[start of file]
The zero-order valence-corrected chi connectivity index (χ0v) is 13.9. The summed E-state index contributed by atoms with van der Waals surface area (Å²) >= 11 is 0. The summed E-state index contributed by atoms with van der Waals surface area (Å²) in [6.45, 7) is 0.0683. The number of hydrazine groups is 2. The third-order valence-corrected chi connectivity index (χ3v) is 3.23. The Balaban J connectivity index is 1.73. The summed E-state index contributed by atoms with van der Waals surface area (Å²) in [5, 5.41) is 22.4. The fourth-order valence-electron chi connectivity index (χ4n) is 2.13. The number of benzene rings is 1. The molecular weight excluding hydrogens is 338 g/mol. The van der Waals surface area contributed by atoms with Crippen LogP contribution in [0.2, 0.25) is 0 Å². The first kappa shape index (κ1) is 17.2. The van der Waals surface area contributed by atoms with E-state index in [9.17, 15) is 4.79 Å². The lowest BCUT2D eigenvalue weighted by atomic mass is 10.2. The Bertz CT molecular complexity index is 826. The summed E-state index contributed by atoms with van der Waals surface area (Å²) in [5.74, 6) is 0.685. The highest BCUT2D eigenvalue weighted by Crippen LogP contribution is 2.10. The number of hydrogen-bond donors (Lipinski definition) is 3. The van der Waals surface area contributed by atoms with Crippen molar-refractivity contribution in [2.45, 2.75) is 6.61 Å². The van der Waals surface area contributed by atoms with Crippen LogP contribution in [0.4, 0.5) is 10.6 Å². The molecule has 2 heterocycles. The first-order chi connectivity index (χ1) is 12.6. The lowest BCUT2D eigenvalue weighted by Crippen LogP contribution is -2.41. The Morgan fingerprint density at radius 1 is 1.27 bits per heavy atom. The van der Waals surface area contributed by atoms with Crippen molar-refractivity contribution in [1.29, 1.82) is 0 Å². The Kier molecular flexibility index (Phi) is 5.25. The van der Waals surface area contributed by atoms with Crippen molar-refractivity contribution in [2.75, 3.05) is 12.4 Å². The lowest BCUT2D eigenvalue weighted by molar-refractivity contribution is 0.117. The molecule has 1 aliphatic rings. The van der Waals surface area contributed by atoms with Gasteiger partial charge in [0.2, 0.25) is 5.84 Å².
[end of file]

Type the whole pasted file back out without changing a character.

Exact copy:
The zero-order valence-corrected chi connectivity index (χ0v) is 13.9. The summed E-state index contributed by atoms with van der Waals surface area (Å²) >= 11 is 0. The summed E-state index contributed by atoms with van der Waals surface area (Å²) in [6.45, 7) is 0.0683. The number of hydrazine groups is 2. The third-order valence-corrected chi connectivity index (χ3v) is 3.23. The Balaban J connectivity index is 1.73. The summed E-state index contributed by atoms with van der Waals surface area (Å²) in [5, 5.41) is 22.4. The fourth-order valence-electron chi connectivity index (χ4n) is 2.13. The number of benzene rings is 1. The molecular weight excluding hydrogens is 338 g/mol. The van der Waals surface area contributed by atoms with Crippen LogP contribution in [0.2, 0.25) is 0 Å². The first kappa shape index (κ1) is 17.2. The van der Waals surface area contributed by atoms with E-state index in [9.17, 15) is 4.79 Å². The lowest BCUT2D eigenvalue weighted by atomic mass is 10.2. The Bertz CT molecular complexity index is 826. The summed E-state index contributed by atoms with van der Waals surface area (Å²) in [5.74, 6) is 0.685. The highest BCUT2D eigenvalue weighted by Crippen LogP contribution is 2.10. The number of hydrogen-bond donors (Lipinski definition) is 3. The van der Waals surface area contributed by atoms with Crippen molar-refractivity contribution in [2.45, 2.75) is 6.61 Å². The van der Waals surface area contributed by atoms with Crippen LogP contribution in [0.4, 0.5) is 10.6 Å². The molecule has 2 heterocycles. The first-order chi connectivity index (χ1) is 12.6. The lowest BCUT2D eigenvalue weighted by Crippen LogP contribution is -2.41. The Morgan fingerprint density at radius 1 is 1.27 bits per heavy atom. The van der Waals surface area contributed by atoms with Crippen molar-refractivity contribution in [1.29, 1.82) is 0 Å². The Kier molecular flexibility index (Phi) is 5.25. The van der Waals surface area contributed by atoms with Crippen molar-refractivity contribution in [2.75, 3.05) is 12.4 Å². The lowest BCUT2D eigenvalue weighted by molar-refractivity contribution is 0.117. The molecule has 1 aliphatic rings. The van der Waals surface area contributed by atoms with Gasteiger partial charge in [0.2, 0.25) is 5.84 Å².